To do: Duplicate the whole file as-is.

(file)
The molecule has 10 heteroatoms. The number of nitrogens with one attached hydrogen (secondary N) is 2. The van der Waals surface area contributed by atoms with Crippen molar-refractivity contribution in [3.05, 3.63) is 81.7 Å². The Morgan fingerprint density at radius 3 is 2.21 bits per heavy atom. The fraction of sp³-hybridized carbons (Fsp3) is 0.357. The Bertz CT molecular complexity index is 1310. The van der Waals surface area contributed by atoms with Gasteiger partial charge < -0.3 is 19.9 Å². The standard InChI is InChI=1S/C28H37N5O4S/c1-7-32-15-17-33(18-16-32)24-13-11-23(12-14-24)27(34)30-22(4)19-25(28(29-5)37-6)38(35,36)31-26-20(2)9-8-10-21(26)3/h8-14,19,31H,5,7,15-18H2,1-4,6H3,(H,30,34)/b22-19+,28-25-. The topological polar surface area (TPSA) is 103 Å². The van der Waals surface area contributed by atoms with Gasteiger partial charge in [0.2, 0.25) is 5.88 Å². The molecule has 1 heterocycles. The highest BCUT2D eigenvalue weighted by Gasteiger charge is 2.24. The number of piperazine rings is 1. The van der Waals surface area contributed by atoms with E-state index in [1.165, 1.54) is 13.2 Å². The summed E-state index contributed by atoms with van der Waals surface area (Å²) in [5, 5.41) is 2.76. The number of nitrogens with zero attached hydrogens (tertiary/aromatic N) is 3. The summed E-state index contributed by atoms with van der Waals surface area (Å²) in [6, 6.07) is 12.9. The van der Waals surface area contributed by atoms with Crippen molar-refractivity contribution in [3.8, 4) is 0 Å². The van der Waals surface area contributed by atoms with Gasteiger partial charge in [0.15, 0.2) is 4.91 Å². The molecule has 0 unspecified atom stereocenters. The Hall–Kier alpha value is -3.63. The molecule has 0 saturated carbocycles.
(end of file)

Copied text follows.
The molecule has 10 heteroatoms. The number of nitrogens with one attached hydrogen (secondary N) is 2. The van der Waals surface area contributed by atoms with Crippen molar-refractivity contribution in [3.05, 3.63) is 81.7 Å². The Morgan fingerprint density at radius 3 is 2.21 bits per heavy atom. The fraction of sp³-hybridized carbons (Fsp3) is 0.357. The Bertz CT molecular complexity index is 1310. The van der Waals surface area contributed by atoms with Gasteiger partial charge < -0.3 is 19.9 Å². The standard InChI is InChI=1S/C28H37N5O4S/c1-7-32-15-17-33(18-16-32)24-13-11-23(12-14-24)27(34)30-22(4)19-25(28(29-5)37-6)38(35,36)31-26-20(2)9-8-10-21(26)3/h8-14,19,31H,5,7,15-18H2,1-4,6H3,(H,30,34)/b22-19+,28-25-. The topological polar surface area (TPSA) is 103 Å². The van der Waals surface area contributed by atoms with Gasteiger partial charge in [0.2, 0.25) is 5.88 Å². The molecule has 1 heterocycles. The highest BCUT2D eigenvalue weighted by Gasteiger charge is 2.24. The number of piperazine rings is 1. The van der Waals surface area contributed by atoms with E-state index in [1.165, 1.54) is 13.2 Å². The summed E-state index contributed by atoms with van der Waals surface area (Å²) in [5, 5.41) is 2.76. The number of nitrogens with zero attached hydrogens (tertiary/aromatic N) is 3. The summed E-state index contributed by atoms with van der Waals surface area (Å²) in [6, 6.07) is 12.9. The van der Waals surface area contributed by atoms with Crippen molar-refractivity contribution in [3.8, 4) is 0 Å². The van der Waals surface area contributed by atoms with Gasteiger partial charge in [0.15, 0.2) is 4.91 Å². The molecule has 0 unspecified atom stereocenters. The Hall–Kier alpha value is -3.63. The molecule has 0 saturated carbocycles.